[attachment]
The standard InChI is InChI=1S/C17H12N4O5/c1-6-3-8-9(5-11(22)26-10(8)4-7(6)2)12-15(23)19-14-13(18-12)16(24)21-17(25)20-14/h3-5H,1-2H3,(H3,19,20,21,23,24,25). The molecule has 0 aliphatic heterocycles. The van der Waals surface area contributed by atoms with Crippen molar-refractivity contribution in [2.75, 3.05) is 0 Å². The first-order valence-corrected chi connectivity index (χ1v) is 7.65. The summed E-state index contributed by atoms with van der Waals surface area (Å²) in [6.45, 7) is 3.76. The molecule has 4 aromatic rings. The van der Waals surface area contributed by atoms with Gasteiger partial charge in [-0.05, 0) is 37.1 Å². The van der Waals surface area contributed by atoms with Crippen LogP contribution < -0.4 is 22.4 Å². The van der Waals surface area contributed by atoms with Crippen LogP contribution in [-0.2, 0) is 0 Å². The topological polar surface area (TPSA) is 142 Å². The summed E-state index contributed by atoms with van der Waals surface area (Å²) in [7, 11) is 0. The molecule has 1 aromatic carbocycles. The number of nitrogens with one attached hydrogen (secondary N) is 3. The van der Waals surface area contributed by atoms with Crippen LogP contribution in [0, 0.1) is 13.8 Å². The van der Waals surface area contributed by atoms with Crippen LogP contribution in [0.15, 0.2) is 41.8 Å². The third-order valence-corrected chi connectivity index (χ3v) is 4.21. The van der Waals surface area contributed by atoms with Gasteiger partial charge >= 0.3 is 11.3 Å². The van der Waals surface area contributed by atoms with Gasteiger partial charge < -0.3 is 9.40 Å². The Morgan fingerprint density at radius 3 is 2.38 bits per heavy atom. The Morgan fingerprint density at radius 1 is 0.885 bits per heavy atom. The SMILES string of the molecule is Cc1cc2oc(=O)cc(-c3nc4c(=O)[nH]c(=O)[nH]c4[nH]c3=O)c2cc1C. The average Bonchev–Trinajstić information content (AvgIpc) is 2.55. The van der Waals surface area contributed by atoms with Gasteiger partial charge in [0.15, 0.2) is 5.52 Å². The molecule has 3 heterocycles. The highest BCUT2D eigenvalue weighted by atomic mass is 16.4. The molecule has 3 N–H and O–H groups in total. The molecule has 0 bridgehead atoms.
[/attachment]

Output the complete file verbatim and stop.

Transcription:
The standard InChI is InChI=1S/C17H12N4O5/c1-6-3-8-9(5-11(22)26-10(8)4-7(6)2)12-15(23)19-14-13(18-12)16(24)21-17(25)20-14/h3-5H,1-2H3,(H3,19,20,21,23,24,25). The molecule has 0 aliphatic heterocycles. The van der Waals surface area contributed by atoms with Crippen molar-refractivity contribution in [2.75, 3.05) is 0 Å². The first-order valence-corrected chi connectivity index (χ1v) is 7.65. The summed E-state index contributed by atoms with van der Waals surface area (Å²) in [6.45, 7) is 3.76. The molecule has 4 aromatic rings. The van der Waals surface area contributed by atoms with Gasteiger partial charge in [-0.05, 0) is 37.1 Å². The van der Waals surface area contributed by atoms with Crippen LogP contribution < -0.4 is 22.4 Å². The van der Waals surface area contributed by atoms with Crippen LogP contribution in [-0.2, 0) is 0 Å². The topological polar surface area (TPSA) is 142 Å². The summed E-state index contributed by atoms with van der Waals surface area (Å²) in [7, 11) is 0. The molecule has 1 aromatic carbocycles. The number of nitrogens with one attached hydrogen (secondary N) is 3. The van der Waals surface area contributed by atoms with Crippen LogP contribution in [0, 0.1) is 13.8 Å². The van der Waals surface area contributed by atoms with Crippen LogP contribution in [0.15, 0.2) is 41.8 Å². The third-order valence-corrected chi connectivity index (χ3v) is 4.21. The van der Waals surface area contributed by atoms with Gasteiger partial charge >= 0.3 is 11.3 Å². The van der Waals surface area contributed by atoms with Gasteiger partial charge < -0.3 is 9.40 Å². The Morgan fingerprint density at radius 3 is 2.38 bits per heavy atom. The Morgan fingerprint density at radius 1 is 0.885 bits per heavy atom. The SMILES string of the molecule is Cc1cc2oc(=O)cc(-c3nc4c(=O)[nH]c(=O)[nH]c4[nH]c3=O)c2cc1C. The average Bonchev–Trinajstić information content (AvgIpc) is 2.55. The van der Waals surface area contributed by atoms with Gasteiger partial charge in [0.15, 0.2) is 5.52 Å². The molecule has 3 heterocycles. The highest BCUT2D eigenvalue weighted by atomic mass is 16.4. The molecule has 3 N–H and O–H groups in total. The molecule has 0 bridgehead atoms.